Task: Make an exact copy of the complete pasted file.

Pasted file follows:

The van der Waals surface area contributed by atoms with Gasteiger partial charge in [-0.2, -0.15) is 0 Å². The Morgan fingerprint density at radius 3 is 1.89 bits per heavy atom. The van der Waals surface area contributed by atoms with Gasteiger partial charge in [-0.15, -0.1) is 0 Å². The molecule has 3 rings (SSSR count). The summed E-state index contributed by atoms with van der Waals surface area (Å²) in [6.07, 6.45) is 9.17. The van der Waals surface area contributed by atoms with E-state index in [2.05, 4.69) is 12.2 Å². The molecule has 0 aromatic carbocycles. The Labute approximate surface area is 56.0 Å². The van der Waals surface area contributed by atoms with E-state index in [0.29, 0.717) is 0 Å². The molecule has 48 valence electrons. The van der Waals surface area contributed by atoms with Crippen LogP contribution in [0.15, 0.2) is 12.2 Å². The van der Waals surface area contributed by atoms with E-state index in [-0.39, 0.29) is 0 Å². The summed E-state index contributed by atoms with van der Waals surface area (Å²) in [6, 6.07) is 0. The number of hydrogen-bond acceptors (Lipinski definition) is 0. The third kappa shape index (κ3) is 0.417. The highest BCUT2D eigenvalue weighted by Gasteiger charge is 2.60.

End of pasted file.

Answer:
The van der Waals surface area contributed by atoms with Gasteiger partial charge in [-0.2, -0.15) is 0 Å². The Morgan fingerprint density at radius 3 is 1.89 bits per heavy atom. The van der Waals surface area contributed by atoms with Gasteiger partial charge in [-0.15, -0.1) is 0 Å². The molecule has 3 rings (SSSR count). The summed E-state index contributed by atoms with van der Waals surface area (Å²) in [6.07, 6.45) is 9.17. The van der Waals surface area contributed by atoms with E-state index in [2.05, 4.69) is 12.2 Å². The molecule has 0 aromatic carbocycles. The Labute approximate surface area is 56.0 Å². The van der Waals surface area contributed by atoms with E-state index in [0.29, 0.717) is 0 Å². The molecule has 48 valence electrons. The van der Waals surface area contributed by atoms with Crippen LogP contribution in [0.15, 0.2) is 12.2 Å². The van der Waals surface area contributed by atoms with E-state index in [-0.39, 0.29) is 0 Å². The summed E-state index contributed by atoms with van der Waals surface area (Å²) in [6, 6.07) is 0. The number of hydrogen-bond acceptors (Lipinski definition) is 0. The third kappa shape index (κ3) is 0.417. The highest BCUT2D eigenvalue weighted by Gasteiger charge is 2.60.